- Associated Press - Monday, March 24, 2014

SALT LAKE CITY (AP) - A pediatrician awaiting trial on a murder charge in the death of his ex-wife must wait to learn if a Utah judge will throw out a key interview he gave to police that his attorney said involved overly aggressive interrogation tactics.

Several people testified Monday in a Salt Lake City courtroom, but time ran out before the court heard from the detectives who interrogated John Brickman Wall. They were scheduled to testify on April 14 when the hearing continues.

Wall’s attorney, Fred Metos, argued in court documents that the statements made during the three-hour interview should not be allowed at trial because Wall made them under “psychological and physical coercion” by the detectives.

Metos also asked a judge to suppress statements Wall made to others in the days following the September 2011 death of Uta Von Schwedler, 49, including to his young children.

Salt Lake County deputy district attorney Matthew Janzen countered that Wall spoke voluntarily and under no pressure or coercion. Police informed him of his right to remain silent, but Wall said he would be “‘happy to talk to police,’” a prosecution court filing says.



During an evidentiary hearing last fall, Salt Lake police detective Mike Hardin testified that Wall, 50, was evasive during an interview a few hours after Von Schwedler’s body was found.

Wall was unable to say where he was the night of Von Schwedler’s death or when he had last seen her, Hardin testified.

At one point during the three-hour interview, Hardin said, he began yelling at Wall in a tiny interrogation room and Wall blurted out, “‘I wasn’t there, I wasn’t there. I don’t know, I don’t know. I don’t know where I was.’”

That interview and other strange behavior led prosecutors to charge Wall with murder 18 months after Von Schwedler was found.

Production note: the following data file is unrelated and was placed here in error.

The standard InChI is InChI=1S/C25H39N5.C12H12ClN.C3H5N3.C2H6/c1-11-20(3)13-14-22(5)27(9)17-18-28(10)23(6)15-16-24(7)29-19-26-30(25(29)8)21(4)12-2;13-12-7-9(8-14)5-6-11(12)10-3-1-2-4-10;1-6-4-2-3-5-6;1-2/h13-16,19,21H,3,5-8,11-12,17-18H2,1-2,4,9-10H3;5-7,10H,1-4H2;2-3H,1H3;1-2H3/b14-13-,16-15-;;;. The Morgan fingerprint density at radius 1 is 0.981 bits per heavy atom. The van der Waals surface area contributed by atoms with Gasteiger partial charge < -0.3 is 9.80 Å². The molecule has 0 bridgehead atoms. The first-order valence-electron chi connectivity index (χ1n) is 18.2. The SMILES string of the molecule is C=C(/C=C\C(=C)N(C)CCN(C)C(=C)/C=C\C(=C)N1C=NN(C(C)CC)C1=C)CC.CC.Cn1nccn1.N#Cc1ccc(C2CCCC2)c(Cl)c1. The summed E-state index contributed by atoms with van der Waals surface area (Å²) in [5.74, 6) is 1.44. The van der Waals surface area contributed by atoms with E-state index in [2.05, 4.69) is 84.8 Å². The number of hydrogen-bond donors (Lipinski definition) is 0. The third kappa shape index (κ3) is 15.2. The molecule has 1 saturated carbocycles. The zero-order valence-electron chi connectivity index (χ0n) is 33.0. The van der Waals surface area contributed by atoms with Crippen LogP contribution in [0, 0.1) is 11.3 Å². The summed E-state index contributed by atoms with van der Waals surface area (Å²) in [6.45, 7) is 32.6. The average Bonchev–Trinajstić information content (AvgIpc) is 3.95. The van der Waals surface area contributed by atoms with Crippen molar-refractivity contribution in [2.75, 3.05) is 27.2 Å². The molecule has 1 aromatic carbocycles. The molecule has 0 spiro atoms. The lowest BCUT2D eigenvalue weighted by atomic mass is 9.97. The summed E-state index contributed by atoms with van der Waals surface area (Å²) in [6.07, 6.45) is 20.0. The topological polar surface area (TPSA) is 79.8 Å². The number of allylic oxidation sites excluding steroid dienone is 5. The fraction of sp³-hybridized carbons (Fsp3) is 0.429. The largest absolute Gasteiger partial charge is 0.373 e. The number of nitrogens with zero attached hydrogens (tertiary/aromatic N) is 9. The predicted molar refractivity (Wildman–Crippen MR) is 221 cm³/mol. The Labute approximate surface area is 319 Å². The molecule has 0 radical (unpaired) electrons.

Following a two-day preliminary hearing in October, a judge ruled there was sufficient evidence to send Wall to trial. The judge noted the doctor’s bizarre behavior after the woman’s death.

Wall has pleaded not guilty to the murder charge. No trial date has been set.

On Monday, a pair of family friends who spoke with Wall at his house the day after Von Schwedler’s death said the doctor exhibited erratic behavior. He vacillated between being extremely upset and panicked to being calm and business-like, said Andrea Brickey.

Wall didn’t mentioned being harassed or mistreated by police at the interrogation, Brickey said.

Jill Alger-James, a family friend who was called over to the house by Brickey, said Wall wouldn’t stop talking. She said he said odd things about not remembering if he killed his ex-wife before she finally told him to shut up.

After Von Schwedler was found dead in her bathtub, a medical examiner ruled she died from drowning as well as a fatal amount of Xanax. The medical examiner stopped short of ruling it was a homicide or suicide. Police called the death suspicious but didn’t arrest Wall until April 2013.

Metos has argued that the evidence suggests Von Schwedler ingested the Xanax herself.

Von Schwedler, a researcher at the University of Utah, married Wall in 1990 and they moved to Salt Lake City to raise their four kids. They divorced in 2006, setting off a divisive relationship in which they battled over custody.

During the previous two-day hearing, witnesses testified that Wall had developed hatred for Von Schwedler.

___

Follow Brady McCombs at https://twitter.com/BradyMcCombs

Sign up for Daily Newsletters

Manage Newsletters

Copyright © 2020 The Washington Times, LLC.

Please read our comment policy before commenting.

 

Click to Read More and View Comments

Click to Hide